Review: Adam by S. Hareesh

Adam by S. Hareesh, translated from the Malayalam by Jayasree Kalathil is a concoction of 9 short stories filled with observations from the world around us. In the foreword of the book, S. Hareesh says, “this collection reflect the language and lifestyle of the land where I was born and grew up. I am of the opinion that our writing is affected by the people we meet and the books we read.”

The author has done exactly that through these stories, which capture the nuances of human nature in a darker side – anger, jealousy, lust, greed, etc. He captures the actions and consequences of each emotion with ease. The stories are too close to a darker aspect of reality and invoke a strong response while reading them.

A collection of short stories is like opening up a box of assorted chocolates, you never know what you’re gonna get. I thoroughly enjoyed a couple of stories while a few didn’t standout for me, and then there are those few that you can’t make up your mind about.

The title story ‘Adam’ is about four dogs born from the same mother but go on to lead very different lives; while one finds glory, a dreadfully unadventurous life for two and lastly Adam had it worst of all, but also ends up making the most of his circumstances. ‘Murder at the Culvert’ didn’t particularly stand out for me but it was an engaging story nonetheless. The story which I enjoyed the most was ‘Alone’ wherein the author’s witty, imaginative writing shines through. I enjoyed the metaphors he uses to describe the unknown character’s sleep like state, with ease and relatability. Through this character the author writes on encountering a reading room in the middle of a night, “What if someone – a bookworm – was still inside, reading in the light of a candle? What if there was a mountain of books that he had read piled up to his left, and an even bigger pile of yet-to-read books to his right?”, is most certainly my favorite line from the book.

He has explored themes of death and animals for the better part of the book. Like short stories tend to do, each one leaves you wondering, each one setting your imagination loose for more. As Hareesh would say, “stories have the power to change the world for better or worse.” What you interpret from these stories may be different from most which comes from one’s experiences in life, which is why I do recommend picking up this collection to find out for yourselves.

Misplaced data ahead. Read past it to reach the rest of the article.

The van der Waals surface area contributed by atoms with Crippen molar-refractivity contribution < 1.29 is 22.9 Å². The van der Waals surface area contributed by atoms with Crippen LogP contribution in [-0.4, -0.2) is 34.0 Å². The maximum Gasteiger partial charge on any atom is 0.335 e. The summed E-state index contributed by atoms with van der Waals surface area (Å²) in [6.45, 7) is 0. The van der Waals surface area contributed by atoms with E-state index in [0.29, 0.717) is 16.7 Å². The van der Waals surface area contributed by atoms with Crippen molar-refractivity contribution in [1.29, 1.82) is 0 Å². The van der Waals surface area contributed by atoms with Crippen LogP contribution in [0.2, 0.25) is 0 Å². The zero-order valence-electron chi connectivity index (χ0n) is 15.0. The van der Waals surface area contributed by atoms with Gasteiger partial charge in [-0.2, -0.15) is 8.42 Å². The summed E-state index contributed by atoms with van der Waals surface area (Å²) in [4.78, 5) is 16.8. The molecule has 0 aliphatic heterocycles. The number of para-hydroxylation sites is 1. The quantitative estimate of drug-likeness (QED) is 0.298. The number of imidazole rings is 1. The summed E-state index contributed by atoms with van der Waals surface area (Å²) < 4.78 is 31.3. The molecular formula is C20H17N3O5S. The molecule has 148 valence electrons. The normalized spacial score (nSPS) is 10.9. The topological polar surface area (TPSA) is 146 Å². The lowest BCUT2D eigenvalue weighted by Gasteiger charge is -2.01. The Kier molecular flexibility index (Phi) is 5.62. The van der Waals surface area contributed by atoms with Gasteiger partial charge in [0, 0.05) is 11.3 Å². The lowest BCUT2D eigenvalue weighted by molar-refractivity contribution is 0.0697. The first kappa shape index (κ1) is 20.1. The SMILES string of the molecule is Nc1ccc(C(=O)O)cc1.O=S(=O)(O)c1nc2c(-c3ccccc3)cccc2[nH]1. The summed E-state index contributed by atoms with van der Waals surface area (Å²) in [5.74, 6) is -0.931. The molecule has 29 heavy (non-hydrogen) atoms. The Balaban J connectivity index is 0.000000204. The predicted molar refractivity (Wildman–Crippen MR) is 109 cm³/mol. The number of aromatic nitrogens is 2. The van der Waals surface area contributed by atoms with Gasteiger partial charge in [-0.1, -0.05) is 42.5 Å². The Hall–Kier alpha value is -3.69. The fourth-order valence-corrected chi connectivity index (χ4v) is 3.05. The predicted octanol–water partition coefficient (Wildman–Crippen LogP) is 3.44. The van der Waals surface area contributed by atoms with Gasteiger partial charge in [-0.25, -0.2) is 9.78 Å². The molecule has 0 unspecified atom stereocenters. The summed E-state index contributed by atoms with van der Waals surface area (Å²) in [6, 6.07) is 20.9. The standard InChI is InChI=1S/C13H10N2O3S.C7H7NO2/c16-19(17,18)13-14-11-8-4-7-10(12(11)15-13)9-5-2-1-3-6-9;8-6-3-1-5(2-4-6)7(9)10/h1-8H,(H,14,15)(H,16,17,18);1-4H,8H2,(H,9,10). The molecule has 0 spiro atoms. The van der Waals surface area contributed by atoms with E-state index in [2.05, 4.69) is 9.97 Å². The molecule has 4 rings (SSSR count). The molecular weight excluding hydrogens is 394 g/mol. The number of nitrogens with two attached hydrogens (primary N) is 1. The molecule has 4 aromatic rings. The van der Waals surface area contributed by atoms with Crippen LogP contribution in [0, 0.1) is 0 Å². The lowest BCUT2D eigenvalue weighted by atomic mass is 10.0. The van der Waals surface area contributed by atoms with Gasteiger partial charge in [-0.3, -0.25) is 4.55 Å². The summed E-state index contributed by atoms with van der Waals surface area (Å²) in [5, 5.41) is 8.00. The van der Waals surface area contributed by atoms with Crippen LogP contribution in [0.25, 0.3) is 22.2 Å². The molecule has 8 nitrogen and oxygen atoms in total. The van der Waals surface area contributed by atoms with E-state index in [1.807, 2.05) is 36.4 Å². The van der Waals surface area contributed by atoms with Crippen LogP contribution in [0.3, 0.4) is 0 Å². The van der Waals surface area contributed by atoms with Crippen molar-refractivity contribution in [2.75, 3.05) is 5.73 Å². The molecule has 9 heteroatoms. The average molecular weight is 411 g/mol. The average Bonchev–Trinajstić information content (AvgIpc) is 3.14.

Thank you @vivekisms and @penguinindia for sending across a review copy of this #translatedgem

About the Author

S. Hareesh won the JCB Prize for Literature in 2020 for his debut novel Moustache. He is the author of three short story collections: Rasavidyayude CharithramAdam and Appan. He has received the Kerala Sahitya Akademi Award twice (for Meesha in 2019 and Adam in 2016). He has also written the screenplays for the film Aedan, which received the Kerala State Award for Best Screenplay in 2017, and Jallikattu, which won a Silver Peacock at the International Film Festival of India and was India’s official entry in the Best International Feature category at the 93rd Academy Awards.

About the author

I am Surbhi Sinha aka The Urban Reader from India. A city girl and a regular customer of the world's wordsmiths. I enjoy exploring and living several lives while reading books. A girl who tries to reflect the beauty of simplicity, appreciates the extraordinary magic woven in stories and enjoys exploring the cities. I eagerly look forward to sharing my adventures with you.

You can contact me on my email ->

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